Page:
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Guy Fawkes by William Harrison Ainsworth
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"“Guy Fawkes,” the book now lying before us, and the slast completed production of its author, is positively beneath criticism and beneath contempt. The design of Mr. Ainsworth has been to fill, for a certain sum of money, a stipulated number of pages. There existed a necessity of engaging the readers whom especially he now addresses — that is to say the lowest order of the lettered mob — a necessity of enticing them into the commencement of a perusal. For this end the title “Guy Fawkes or The Gunpowder Plot” was all sufficient, at least within the regions of Cockaigne. As for fulfilling any reasonable expectations, derived either from the ad cap-tandum title, or from his own notoriety (we dare not say reputation) as a novelist — as for exerting himself for the permanent or continuous amusement of the poor flies whom he had inveigled into his trap — all this, [column 2:] with him, has been a consideration of no moment. He had a task to perform, and not a duty. What were his readers to Mr. Ainsworth? “What Hecuba to him, or he to Hecuba?” The result of such a state of affairs is self-evident. With his best exertions, in his earliest efforts, with all the goadings of a sickening vanity which stood him well instead of nobler ambition — with all this, he could do — he has done — but little; and without them he has now accomplished exactly nothing at all. If ever, indeed, a novel were less than nothing, then that novel is “Guy Fawkes.” To say a word about it in the way of serious criticism, would be to prove ourselves as great a blockhead as its author. Macte virtute, my dear sir — proceed and flourish."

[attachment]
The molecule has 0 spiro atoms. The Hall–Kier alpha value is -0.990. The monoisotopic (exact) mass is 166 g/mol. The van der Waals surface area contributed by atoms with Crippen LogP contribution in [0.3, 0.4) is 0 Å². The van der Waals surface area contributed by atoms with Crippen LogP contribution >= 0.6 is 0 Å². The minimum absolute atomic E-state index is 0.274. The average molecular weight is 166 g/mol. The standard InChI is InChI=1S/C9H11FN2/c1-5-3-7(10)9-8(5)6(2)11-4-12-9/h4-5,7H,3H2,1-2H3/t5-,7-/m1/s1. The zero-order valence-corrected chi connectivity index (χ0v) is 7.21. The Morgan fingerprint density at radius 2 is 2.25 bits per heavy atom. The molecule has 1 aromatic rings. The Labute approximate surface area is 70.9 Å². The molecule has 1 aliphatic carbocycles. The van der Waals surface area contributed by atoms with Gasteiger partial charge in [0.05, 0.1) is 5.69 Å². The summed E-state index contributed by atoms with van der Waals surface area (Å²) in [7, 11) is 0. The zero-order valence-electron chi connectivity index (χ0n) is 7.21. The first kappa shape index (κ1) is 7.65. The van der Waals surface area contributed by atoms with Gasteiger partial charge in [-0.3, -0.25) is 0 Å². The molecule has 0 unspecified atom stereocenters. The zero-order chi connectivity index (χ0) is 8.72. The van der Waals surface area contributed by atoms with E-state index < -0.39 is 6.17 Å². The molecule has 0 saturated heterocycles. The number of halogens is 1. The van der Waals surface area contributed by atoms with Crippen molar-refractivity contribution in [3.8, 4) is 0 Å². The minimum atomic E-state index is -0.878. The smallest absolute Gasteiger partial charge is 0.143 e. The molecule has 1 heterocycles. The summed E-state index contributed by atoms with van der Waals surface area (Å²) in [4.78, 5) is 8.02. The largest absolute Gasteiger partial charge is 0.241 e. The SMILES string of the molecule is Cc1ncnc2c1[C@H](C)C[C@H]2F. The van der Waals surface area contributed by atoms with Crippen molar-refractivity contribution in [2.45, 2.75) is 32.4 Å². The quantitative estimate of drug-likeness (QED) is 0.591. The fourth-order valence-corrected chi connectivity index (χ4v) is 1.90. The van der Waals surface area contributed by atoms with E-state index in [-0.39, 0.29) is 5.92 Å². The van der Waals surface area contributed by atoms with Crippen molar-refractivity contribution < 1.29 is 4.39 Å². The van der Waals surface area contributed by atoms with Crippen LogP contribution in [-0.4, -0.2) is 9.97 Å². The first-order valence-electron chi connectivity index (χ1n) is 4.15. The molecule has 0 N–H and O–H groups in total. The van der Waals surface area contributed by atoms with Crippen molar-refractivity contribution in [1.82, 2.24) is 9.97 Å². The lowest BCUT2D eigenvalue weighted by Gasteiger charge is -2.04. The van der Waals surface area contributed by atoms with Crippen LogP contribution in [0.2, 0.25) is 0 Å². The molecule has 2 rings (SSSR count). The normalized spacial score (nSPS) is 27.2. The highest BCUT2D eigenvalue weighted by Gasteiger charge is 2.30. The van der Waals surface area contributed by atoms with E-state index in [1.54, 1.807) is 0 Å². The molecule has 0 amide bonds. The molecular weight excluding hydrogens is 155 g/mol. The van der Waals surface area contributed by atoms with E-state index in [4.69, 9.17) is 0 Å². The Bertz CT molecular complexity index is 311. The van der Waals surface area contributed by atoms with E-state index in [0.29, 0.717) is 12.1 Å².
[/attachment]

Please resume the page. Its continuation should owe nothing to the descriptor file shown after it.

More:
http://www.eapoe.org/works/criticsm/gm41aw01.htm ( )
  EdgarAllanPoeLibrary | Jan 16, 2016 |
Another slice of romanticised and slightly Gothic historical fiction from this mid 19th century author. He is very keen on setting stories in the early seventeenth century and here covers the most famous historical event of them all from this period. While Ainsworth is not in general a great creator of characters, Guy Fawkes and the other main conspirators are quite well drawn, neither one-dimensional evil plotters or heroic Catholic martyrs, and the novel shows an understanding of a Catholic point of view which was probably still quite unusual in 1841. The only character that fails in this respect is the fictional heroine Viviana Radcliffe, who fulfils all the stereotypes of the Victorian heroine, beautiful, sensitive, praying for the menfolk's souls, while condemning their violent activities, and dying tragically and purely at the end. This is a well written and atmospheric story. ( )
  john257hopper | Jul 24, 2015 |
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